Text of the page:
6 Reasons Why You’re More Productive on Airplanes (And How to Recreate Them)

When Peter Shankman, founder of HARO, signed a book deal, he immediately booked a flight to Tokyo—not to celebrate the book deal, but to write the actual book.  In fact, he’s written multiple books and come up with his best ideas while flying.  As Shankman puts it, “sitting in my seat writing . . . , with no distractions, no Internet, no mobile phone—this is where I do my best work.”

We’ve all experienced this “airplane mode” productivity.  Author Jon Acuff has also written about this phenomenon; I’ve incorporated some of his insights and deconstructed six reasons why we’re productive on airplanes and how to recreate them when you’re not flying. 

1.  You’re Forced to Pre-Plan

As you’re packing your bags, you’re already planning what to get done.  Whether it’s reading a book, or drafting emails, making a mental “pre-commitment” to the task increases the likelihood that you’ll get it done. 

Making a pre-commitment is the same underlying principle that makes keeping a checklist or writing out your goals so effective.  As the old adage goes, failing to plan is planning to fail.

2. White Noise Helps You to Focus

The constant hum of the plane’s jet engine falls into a decibel range that puts your brain in a focused state.  Studies have shown that ambient noise can increase your creativity and focus.  

It’s important to note that people respond differently to certain noise ranges (i.e. “colors of noise”); you can check out this noise-generator website that takes your personal hearing tastes into account.

3. You’re Dealing with Well-Defined Rules and Deadlines

You have a specific amount of time in the air; you’re told when to put your phone on airplane mode and told when you can use your laptop and put it away.  So you’ll squeeze in as much work as you can in the allotted time.

You are more likely to break your own rules and ignore self-created deadlines than deadlines not in your control.  If you schedule a task to run against a meeting or a deadline which you have no control over, you’re more likely to get the work done (especially if there are negative consequences).  Likewise, if you place yourself in an environment where you’re not the king of the castle, e.g. a public place or a co-work space where you’ll be judged for watching hours of Youtube, you’ll focus instead on doing your work.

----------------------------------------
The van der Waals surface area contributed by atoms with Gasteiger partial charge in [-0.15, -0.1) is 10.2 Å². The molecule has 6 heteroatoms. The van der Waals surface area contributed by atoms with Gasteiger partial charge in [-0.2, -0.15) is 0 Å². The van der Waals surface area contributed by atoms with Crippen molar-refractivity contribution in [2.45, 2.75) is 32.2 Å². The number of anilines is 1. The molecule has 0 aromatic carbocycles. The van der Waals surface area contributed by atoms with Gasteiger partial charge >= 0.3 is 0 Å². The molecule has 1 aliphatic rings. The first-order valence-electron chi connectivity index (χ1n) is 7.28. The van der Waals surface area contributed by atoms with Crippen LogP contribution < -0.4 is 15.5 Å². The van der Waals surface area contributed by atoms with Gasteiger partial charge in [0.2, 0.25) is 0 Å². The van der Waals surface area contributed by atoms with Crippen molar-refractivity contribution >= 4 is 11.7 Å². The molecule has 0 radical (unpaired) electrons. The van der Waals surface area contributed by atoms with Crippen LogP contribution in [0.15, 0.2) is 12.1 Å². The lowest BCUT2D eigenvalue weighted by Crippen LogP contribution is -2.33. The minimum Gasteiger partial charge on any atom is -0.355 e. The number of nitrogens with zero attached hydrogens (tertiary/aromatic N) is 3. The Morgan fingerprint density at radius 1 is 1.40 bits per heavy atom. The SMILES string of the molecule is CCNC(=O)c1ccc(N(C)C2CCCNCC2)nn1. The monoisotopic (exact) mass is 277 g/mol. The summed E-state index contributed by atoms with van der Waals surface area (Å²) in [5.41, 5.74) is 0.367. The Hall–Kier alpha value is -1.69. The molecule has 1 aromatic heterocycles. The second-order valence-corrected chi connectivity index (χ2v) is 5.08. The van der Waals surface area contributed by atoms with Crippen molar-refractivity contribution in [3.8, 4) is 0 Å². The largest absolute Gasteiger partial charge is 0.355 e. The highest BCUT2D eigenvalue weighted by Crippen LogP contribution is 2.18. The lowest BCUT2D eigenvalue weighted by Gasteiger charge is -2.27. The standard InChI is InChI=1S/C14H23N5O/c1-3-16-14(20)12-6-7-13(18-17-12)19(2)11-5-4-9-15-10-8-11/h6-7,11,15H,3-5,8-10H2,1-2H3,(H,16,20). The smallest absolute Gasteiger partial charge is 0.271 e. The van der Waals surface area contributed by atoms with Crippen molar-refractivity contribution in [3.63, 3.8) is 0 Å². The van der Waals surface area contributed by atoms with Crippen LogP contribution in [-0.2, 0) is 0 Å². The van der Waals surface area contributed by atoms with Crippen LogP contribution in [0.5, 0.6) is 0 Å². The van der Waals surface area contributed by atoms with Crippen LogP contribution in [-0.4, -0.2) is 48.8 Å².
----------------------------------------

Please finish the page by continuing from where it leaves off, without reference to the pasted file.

4. Nobody Knows You

How often have you been distracted by coworkers or family members when you’re trying to get work done?  Unless you’re flying with your family, the custom on a plane isn’t to start a conversation with the person seated next to you. Nobody wants to be disturbed.

If you don’t mind working in public places, try working from a cafe, library, or somewhere people aren’t going to strike up a conversation.

5. No Wi-fi = Less Distraction 

Although many planes now offer in-flight wi-fi, most folks switch on “airplane mode” and disconnect.  This means no detours and surfing the net at any opportunity you get.  When the option is not available, the temptation is eliminated. 

Here’s a novel idea to recreate this when you’re not flying—turn off your wi-fi for a period of time and commit to doing focused work.  You can open just the windows or pages that you need for work, but don’t turn the wi-fi until you’re finished. 

6. You are Physically Constrained

You’re stuck in a seat.  You can’t get up and walk to your fridge or make convenient trips to the restroom.  Your options are to read the flight magazine for the third time or get to work.

A lot of people cannot work from home precisely for this reason—you have too much freedom.  Think of ways you can limit your freedom and opportunities for distraction.  Some writers will lock themselves in a walk-in wardrobe to write for hours.  Other people create work-spaces in the basement.  Or, you can see if your local library has study rooms available.

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